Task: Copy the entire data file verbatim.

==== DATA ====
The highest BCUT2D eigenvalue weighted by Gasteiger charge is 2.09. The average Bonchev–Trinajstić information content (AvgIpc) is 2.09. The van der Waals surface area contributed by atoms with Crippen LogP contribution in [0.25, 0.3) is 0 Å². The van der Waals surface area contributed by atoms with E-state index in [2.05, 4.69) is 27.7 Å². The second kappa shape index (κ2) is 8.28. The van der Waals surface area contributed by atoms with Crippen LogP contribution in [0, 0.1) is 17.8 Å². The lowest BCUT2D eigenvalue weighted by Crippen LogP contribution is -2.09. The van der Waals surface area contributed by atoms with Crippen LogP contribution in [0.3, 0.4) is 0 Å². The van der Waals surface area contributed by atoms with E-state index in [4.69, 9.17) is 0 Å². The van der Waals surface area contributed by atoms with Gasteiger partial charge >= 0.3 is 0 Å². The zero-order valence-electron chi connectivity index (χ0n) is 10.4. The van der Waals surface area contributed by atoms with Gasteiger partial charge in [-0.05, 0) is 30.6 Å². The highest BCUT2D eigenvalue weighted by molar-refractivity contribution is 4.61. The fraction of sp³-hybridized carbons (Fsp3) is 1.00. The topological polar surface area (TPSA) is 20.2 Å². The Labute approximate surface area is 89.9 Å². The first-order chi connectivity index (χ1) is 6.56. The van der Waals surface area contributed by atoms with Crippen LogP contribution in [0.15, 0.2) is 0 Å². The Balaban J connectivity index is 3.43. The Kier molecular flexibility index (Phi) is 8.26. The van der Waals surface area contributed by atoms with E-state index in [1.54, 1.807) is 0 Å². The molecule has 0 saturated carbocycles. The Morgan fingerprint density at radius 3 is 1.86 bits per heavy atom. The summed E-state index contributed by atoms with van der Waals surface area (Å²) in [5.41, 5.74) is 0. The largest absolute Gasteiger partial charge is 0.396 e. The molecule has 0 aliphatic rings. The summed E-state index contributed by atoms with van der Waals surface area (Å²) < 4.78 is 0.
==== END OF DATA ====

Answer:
The highest BCUT2D eigenvalue weighted by Gasteiger charge is 2.09. The average Bonchev–Trinajstić information content (AvgIpc) is 2.09. The van der Waals surface area contributed by atoms with Crippen LogP contribution in [0.25, 0.3) is 0 Å². The van der Waals surface area contributed by atoms with E-state index in [2.05, 4.69) is 27.7 Å². The second kappa shape index (κ2) is 8.28. The van der Waals surface area contributed by atoms with Crippen LogP contribution in [0, 0.1) is 17.8 Å². The lowest BCUT2D eigenvalue weighted by Crippen LogP contribution is -2.09. The van der Waals surface area contributed by atoms with Crippen LogP contribution in [0.3, 0.4) is 0 Å². The van der Waals surface area contributed by atoms with E-state index in [4.69, 9.17) is 0 Å². The van der Waals surface area contributed by atoms with Gasteiger partial charge >= 0.3 is 0 Å². The zero-order valence-electron chi connectivity index (χ0n) is 10.4. The van der Waals surface area contributed by atoms with Gasteiger partial charge in [-0.05, 0) is 30.6 Å². The highest BCUT2D eigenvalue weighted by molar-refractivity contribution is 4.61. The fraction of sp³-hybridized carbons (Fsp3) is 1.00. The topological polar surface area (TPSA) is 20.2 Å². The Labute approximate surface area is 89.9 Å². The first-order chi connectivity index (χ1) is 6.56. The van der Waals surface area contributed by atoms with Crippen LogP contribution in [0.15, 0.2) is 0 Å². The Balaban J connectivity index is 3.43. The Kier molecular flexibility index (Phi) is 8.26. The van der Waals surface area contributed by atoms with E-state index in [1.54, 1.807) is 0 Å². The molecule has 0 saturated carbocycles. The Morgan fingerprint density at radius 3 is 1.86 bits per heavy atom. The summed E-state index contributed by atoms with van der Waals surface area (Å²) in [5.41, 5.74) is 0. The largest absolute Gasteiger partial charge is 0.396 e. The molecule has 0 aliphatic rings. The summed E-state index contributed by atoms with van der Waals surface area (Å²) < 4.78 is 0.